The only surviving Byzantine church on the island of Santorini, Panaghia Episkopi, was said to have been commissioned by the Byzantine Emperor Alexios Komninos 1st (1081-1118) who apparently endowed it with a large estate where the villages of Exo Gonia, Mesa Gonia and Pyrgos now stand and extending to the monastery of St Ilias on the top of the mountain of Prophet Ilias. Building began some time in the 1100’s. In 1207, the island was conquered by the Franks during the 2nd crusade. The conquerors drove out the Orthodox bishop and built a new church to celebrate the Latin Mass. Disputes between Catholics and Orthodox about the church and its lands continued for the next century, and the church eventually became a common place of worship for both religions until it was restored to Orthodox control. The church is still used for services, and is visited regularly by tourists, not only because of the antiquity of the building itself, but because its picturesque courtyard looks over the southern coast of the island to the smaller island of Amorgos.
The church seems to have been built incorporating materials from a destroyed early Christian basilica on the same spot as well as fragments from the classical Greek city of Thira. Doric columns, capitals, and other architectural elements can be seen in the church, which contains important Byzantine frescoes. The floor-plan of the church is in the shape of a Greek cross with a dome over the crossing. Annexes and chapels were added to the structure at later periods. The church contains valuable original frescoes and copies of the two fine 17th century icons that were stolen in 1982. Doric columns, bulls’ heads and round altars all appear to have been taken from the ruins of ancient Thira situated on the mountain above the church. Some of these may have rolled down the mountainside during the frequent earthquakes that occur in the region.
According to local tradition, the cistern at Panaghia Episkopi was built at the same time as the church, but abandoned and repaired in 1801. Again, classical fragments have been incorporated into the architecture of the cistern, which is designed, as most public cisterns on the island, with intersecting arches. The absence of timber on the island meant that the arches were built with props of thick vine-stock. The walls of the cistern were lined with “Thiran earth.”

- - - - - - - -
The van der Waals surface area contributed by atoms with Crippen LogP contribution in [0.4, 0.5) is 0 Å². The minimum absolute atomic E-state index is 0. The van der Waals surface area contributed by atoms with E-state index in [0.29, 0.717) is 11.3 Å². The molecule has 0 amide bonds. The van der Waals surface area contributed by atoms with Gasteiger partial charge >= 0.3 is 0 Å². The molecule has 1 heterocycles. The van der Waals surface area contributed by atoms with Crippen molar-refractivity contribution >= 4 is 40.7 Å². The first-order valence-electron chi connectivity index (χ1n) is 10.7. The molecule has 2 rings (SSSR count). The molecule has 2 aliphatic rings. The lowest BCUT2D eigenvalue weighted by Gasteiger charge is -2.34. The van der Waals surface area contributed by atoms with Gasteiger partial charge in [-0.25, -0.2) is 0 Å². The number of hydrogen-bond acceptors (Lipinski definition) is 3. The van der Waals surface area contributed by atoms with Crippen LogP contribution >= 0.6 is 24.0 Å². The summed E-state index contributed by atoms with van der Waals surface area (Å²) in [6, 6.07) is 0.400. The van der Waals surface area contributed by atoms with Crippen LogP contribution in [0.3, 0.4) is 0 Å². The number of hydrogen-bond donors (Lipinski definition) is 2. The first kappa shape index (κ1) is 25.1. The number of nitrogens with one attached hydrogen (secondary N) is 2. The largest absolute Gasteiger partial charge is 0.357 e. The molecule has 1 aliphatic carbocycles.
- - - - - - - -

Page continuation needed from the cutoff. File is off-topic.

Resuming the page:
The cistern is still used for storing water and the couple who guard and take care of the church continue to use the cistern to water their plants and animals. The Santorini Water Authority made a modern door to access the cistern and it is possible to enter and view the cistern using a flashlight after obtaining permission. We have suggested that a better entrance be made in appropriate style, and that the viewing area be enlarged to accommodate visitors. Ideally a window might be made in the side wall so that visitors can see the structure of the cistern without entering the door.
Many other public squares and buildings on the island have cisterns constructed in a similar way to the cistern at the church. In most cases a central chamber was dug, after which a series of chambers were opened. The Cornell team documented a number of these chambers, climbing down into the cisterns and examining the integrity of the walls. By using the walking-map made by Laura Kenny, (see below) visitors can see where the largest and most significant cisterns are situated. In all these cases, no provision has been made for public viewing, a few visitors are aware of the existence of these remarkable structures. It is hoped that the incorporation of the cisterns into the walking trails will encourage a wider interest in them, leading either to the construction of public viewing platforms or other means of access as well as to the preservation of the viable tanks as additional storage for rainwater run-off or desalinated water.